A joyous reunion of one of the most influential groups of our time

Kronos Five Decades Tour
Opera House Concert Hall
March 14
Reviewed by PETER McCALLUM

In 1973 the Sydney Opera House opened and the Kronos Quartet was founded. Fifty years on and both are doing just fine.

The first half of the quartet’s Five Decades Tour saw them clustered around tables with old-style dial phones, gongs and other props for a rich sampling of some of their most recent work with composers across the world, before ending with a Kronos classic, Steve Reich’s Different Trains.

Old-style dial phones were among the quirky props the quartet used.Credit:Ken Leanfore

For the second half they and their instruments were arrayed across the width and depth of the Concert Hall’s magnificently refurbished stage – violins, viola and cello dangling ominously, gongs just behind, and draped tables concealing wine-glass harmonicas at the back.

The piece was George Crumb’s Black Angels: Thirteen Images from the Dark Land, written to capture the anguish of the Vietnam War, and worryingly relevant again. Crumb wrote on the score, “Finished on Friday, 13 March, 1970” so the Kronos’s visual production, designed by Larry Neff with Jack Carpenter and sound design by Scott Fraser, was performed just one day after its 53rd birthday.

They began with three works by singer/composers which, even for followers for all of those five decades, opened new worlds of sound. YanYanKliYan Senamido (2020) by West African singer/composer Angélique Kidjo, was a beguilingly open-textured work featuring a fusion of Beninese melody and rhythm, played with beautifully airy, light precision.

Maduswara (2020) by East Javanese gamelan singer Peni Candra Rini began with sliding sighs and evocation by leader David Harrington of vocal cries and stylised wailing, alternated with emulations by the others of the tapping rhythms of Javanese gongs.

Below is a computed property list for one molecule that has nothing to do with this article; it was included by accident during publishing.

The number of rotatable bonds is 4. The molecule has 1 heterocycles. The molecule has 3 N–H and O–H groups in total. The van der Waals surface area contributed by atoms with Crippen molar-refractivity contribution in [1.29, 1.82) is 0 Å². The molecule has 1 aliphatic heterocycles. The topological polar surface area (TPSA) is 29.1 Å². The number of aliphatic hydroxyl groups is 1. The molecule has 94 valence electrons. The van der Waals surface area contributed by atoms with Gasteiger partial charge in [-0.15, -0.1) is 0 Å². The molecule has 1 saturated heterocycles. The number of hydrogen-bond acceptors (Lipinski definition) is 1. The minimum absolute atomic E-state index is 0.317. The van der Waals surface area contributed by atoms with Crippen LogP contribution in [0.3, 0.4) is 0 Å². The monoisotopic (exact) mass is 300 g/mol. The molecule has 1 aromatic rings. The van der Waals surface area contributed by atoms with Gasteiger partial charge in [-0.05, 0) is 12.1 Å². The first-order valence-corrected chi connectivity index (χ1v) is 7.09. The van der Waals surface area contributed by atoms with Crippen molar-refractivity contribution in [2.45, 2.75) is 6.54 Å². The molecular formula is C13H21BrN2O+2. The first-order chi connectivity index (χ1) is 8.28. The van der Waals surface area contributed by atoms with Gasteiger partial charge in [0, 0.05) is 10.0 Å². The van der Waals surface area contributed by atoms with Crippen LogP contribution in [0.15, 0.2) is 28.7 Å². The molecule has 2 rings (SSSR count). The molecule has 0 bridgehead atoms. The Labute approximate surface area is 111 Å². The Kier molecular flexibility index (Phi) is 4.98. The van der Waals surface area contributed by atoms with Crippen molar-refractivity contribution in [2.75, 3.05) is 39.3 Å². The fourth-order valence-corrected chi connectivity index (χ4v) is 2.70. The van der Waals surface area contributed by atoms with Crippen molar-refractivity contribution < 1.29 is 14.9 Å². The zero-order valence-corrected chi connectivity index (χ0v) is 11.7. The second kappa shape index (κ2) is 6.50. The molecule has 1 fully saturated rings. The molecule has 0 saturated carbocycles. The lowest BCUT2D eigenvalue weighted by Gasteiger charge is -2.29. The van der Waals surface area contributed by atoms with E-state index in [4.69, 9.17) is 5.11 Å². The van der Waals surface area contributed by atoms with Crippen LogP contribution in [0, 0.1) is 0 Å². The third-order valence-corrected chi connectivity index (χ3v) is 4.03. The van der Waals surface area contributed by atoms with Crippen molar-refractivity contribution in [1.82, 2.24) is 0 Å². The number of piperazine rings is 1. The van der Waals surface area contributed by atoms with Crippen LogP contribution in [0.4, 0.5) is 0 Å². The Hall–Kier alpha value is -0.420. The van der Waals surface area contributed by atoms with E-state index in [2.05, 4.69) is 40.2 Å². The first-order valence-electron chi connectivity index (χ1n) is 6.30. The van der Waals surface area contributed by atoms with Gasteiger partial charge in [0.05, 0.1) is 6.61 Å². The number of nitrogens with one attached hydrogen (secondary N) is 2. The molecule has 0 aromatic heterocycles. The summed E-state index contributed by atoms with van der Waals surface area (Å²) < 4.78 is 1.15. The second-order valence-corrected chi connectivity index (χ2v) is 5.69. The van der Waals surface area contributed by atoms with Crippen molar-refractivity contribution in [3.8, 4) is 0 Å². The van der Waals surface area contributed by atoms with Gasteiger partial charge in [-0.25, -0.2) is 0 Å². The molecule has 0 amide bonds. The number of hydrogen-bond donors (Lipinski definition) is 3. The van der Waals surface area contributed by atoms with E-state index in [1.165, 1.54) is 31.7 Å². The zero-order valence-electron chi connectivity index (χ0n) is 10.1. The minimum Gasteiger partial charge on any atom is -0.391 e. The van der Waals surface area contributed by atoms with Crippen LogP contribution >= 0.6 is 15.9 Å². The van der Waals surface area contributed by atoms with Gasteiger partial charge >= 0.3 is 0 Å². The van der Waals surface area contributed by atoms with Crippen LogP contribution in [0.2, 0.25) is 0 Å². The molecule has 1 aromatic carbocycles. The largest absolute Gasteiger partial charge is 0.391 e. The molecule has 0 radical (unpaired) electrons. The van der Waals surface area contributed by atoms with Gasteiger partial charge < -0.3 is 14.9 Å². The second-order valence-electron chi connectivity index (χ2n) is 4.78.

Tanya Tagaq is an Inuit throat singer from Northern Canada and her Sivunittinni created quietly rasping, abrasive sounds to make a sense of inner intimacy. All are part of Kronos’s Learning Fifty for the Future project, and scores, recordings and interviews are available free.

It was for the selections from Nicole Lizée’s Zonely Hearts that the props were needed. Retro phones were dialled and slammed down in coordinated rhythm, players shouted and instruments were “bowed” with paper scrolls, all with the Kronos’s dedicated focus and concentration that never fail to draw listeners in, whether to the unearthly, the bewildering or the plain zany.

Laurie Anderson’s Flow formed a hushed inner hymn of peace, before Steve Reich’s work in three movements created the most extended music of the first half. As with the opening pieces, Reich generates music from speech, building iterative musical episodes from spoken phrases by railway workers and holocaust survivors into a complex minimalist web.

The thirteen pieces of Dark Angels are punctuated by three Threnodies, each seizing the listener’s attention with scraped screeching, while its remaining numbers provide quieter depth, crystalline calm and symbolic references to Schubert’s Death and the Maiden and the Dies Irae plainchant, each hinting at something lost. For encore they played Terry Riley’s One Earth, One People, One Love, an apt encapsulation of their encompassing global vision and the tie of love that binds them and their listeners to their work.

This was a joyous, thought-provoking, sometimes troubling reunion with one of the most influential groups of our time.

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